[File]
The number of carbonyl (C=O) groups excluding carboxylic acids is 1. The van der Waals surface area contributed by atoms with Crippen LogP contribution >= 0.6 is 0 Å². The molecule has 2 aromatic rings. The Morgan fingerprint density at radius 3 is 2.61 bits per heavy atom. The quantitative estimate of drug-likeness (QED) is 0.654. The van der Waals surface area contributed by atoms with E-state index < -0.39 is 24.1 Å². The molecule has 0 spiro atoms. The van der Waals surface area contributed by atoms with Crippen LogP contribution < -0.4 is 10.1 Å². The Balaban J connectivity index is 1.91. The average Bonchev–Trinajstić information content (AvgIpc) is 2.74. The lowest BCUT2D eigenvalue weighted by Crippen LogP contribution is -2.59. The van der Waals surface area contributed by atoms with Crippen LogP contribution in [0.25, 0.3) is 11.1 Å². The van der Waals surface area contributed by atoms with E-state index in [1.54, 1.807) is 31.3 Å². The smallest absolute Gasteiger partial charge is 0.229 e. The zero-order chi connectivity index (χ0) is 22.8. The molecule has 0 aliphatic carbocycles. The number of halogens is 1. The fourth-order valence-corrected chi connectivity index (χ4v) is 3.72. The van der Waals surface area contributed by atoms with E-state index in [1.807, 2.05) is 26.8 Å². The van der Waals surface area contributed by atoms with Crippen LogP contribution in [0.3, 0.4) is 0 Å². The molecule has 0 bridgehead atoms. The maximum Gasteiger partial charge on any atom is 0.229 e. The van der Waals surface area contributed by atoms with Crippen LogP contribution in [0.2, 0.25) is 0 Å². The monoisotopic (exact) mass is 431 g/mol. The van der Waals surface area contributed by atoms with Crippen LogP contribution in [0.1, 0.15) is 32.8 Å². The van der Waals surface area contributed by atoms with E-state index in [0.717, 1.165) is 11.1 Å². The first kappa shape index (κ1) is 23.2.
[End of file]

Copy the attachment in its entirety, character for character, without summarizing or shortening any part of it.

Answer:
The number of carbonyl (C=O) groups excluding carboxylic acids is 1. The van der Waals surface area contributed by atoms with Crippen LogP contribution >= 0.6 is 0 Å². The molecule has 2 aromatic rings. The Morgan fingerprint density at radius 3 is 2.61 bits per heavy atom. The quantitative estimate of drug-likeness (QED) is 0.654. The van der Waals surface area contributed by atoms with E-state index < -0.39 is 24.1 Å². The molecule has 0 spiro atoms. The van der Waals surface area contributed by atoms with Crippen LogP contribution < -0.4 is 10.1 Å². The Balaban J connectivity index is 1.91. The average Bonchev–Trinajstić information content (AvgIpc) is 2.74. The lowest BCUT2D eigenvalue weighted by Crippen LogP contribution is -2.59. The van der Waals surface area contributed by atoms with Crippen LogP contribution in [0.25, 0.3) is 11.1 Å². The van der Waals surface area contributed by atoms with E-state index in [1.54, 1.807) is 31.3 Å². The smallest absolute Gasteiger partial charge is 0.229 e. The zero-order chi connectivity index (χ0) is 22.8. The molecule has 0 aliphatic carbocycles. The number of halogens is 1. The fourth-order valence-corrected chi connectivity index (χ4v) is 3.72. The van der Waals surface area contributed by atoms with E-state index in [1.807, 2.05) is 26.8 Å². The van der Waals surface area contributed by atoms with Crippen LogP contribution in [0.3, 0.4) is 0 Å². The molecule has 0 bridgehead atoms. The maximum Gasteiger partial charge on any atom is 0.229 e. The van der Waals surface area contributed by atoms with Crippen LogP contribution in [0.2, 0.25) is 0 Å². The monoisotopic (exact) mass is 431 g/mol. The van der Waals surface area contributed by atoms with Crippen LogP contribution in [0.1, 0.15) is 32.8 Å². The van der Waals surface area contributed by atoms with E-state index in [0.717, 1.165) is 11.1 Å². The first kappa shape index (κ1) is 23.2.